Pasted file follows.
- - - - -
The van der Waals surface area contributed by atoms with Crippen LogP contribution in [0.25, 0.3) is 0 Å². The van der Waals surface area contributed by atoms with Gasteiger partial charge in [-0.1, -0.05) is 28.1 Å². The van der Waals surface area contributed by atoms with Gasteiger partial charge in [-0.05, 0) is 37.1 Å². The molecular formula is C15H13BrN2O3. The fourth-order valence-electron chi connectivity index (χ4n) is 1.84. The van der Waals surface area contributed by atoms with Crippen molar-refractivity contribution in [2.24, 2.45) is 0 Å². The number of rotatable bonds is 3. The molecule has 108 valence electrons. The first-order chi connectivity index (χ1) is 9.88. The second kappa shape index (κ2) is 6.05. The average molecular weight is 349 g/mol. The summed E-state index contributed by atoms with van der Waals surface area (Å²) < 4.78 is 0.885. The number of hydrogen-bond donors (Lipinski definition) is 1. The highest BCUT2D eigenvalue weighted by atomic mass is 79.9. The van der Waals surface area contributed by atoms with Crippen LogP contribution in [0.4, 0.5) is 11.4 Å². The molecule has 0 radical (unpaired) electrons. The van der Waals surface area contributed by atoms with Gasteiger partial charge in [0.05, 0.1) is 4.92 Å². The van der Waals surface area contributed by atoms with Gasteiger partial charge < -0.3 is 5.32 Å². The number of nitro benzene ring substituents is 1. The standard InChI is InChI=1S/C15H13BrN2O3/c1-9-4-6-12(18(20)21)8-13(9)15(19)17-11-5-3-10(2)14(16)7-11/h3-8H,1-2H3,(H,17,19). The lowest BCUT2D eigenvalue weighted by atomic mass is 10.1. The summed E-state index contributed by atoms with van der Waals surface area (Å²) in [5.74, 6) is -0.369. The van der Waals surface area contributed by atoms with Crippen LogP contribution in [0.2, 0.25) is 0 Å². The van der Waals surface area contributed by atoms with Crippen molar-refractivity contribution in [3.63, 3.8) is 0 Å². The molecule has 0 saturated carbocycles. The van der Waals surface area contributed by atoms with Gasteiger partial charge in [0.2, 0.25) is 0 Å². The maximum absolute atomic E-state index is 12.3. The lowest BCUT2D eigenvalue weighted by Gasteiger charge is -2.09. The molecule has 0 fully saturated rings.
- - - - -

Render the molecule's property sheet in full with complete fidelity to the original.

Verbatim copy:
The van der Waals surface area contributed by atoms with Crippen LogP contribution in [0.25, 0.3) is 0 Å². The van der Waals surface area contributed by atoms with Gasteiger partial charge in [-0.1, -0.05) is 28.1 Å². The van der Waals surface area contributed by atoms with Gasteiger partial charge in [-0.05, 0) is 37.1 Å². The molecular formula is C15H13BrN2O3. The fourth-order valence-electron chi connectivity index (χ4n) is 1.84. The van der Waals surface area contributed by atoms with Crippen molar-refractivity contribution in [2.24, 2.45) is 0 Å². The number of rotatable bonds is 3. The molecule has 108 valence electrons. The first-order chi connectivity index (χ1) is 9.88. The second kappa shape index (κ2) is 6.05. The average molecular weight is 349 g/mol. The summed E-state index contributed by atoms with van der Waals surface area (Å²) < 4.78 is 0.885. The number of hydrogen-bond donors (Lipinski definition) is 1. The highest BCUT2D eigenvalue weighted by atomic mass is 79.9. The van der Waals surface area contributed by atoms with Crippen LogP contribution in [0.4, 0.5) is 11.4 Å². The molecule has 0 radical (unpaired) electrons. The van der Waals surface area contributed by atoms with Gasteiger partial charge in [0.05, 0.1) is 4.92 Å². The van der Waals surface area contributed by atoms with Gasteiger partial charge < -0.3 is 5.32 Å². The number of nitro benzene ring substituents is 1. The standard InChI is InChI=1S/C15H13BrN2O3/c1-9-4-6-12(18(20)21)8-13(9)15(19)17-11-5-3-10(2)14(16)7-11/h3-8H,1-2H3,(H,17,19). The lowest BCUT2D eigenvalue weighted by atomic mass is 10.1. The summed E-state index contributed by atoms with van der Waals surface area (Å²) in [5.74, 6) is -0.369. The van der Waals surface area contributed by atoms with Crippen LogP contribution in [0.2, 0.25) is 0 Å². The van der Waals surface area contributed by atoms with Crippen molar-refractivity contribution in [3.63, 3.8) is 0 Å². The molecule has 0 saturated carbocycles. The van der Waals surface area contributed by atoms with Gasteiger partial charge in [0.2, 0.25) is 0 Å². The maximum absolute atomic E-state index is 12.3. The lowest BCUT2D eigenvalue weighted by Gasteiger charge is -2.09. The molecule has 0 fully saturated rings.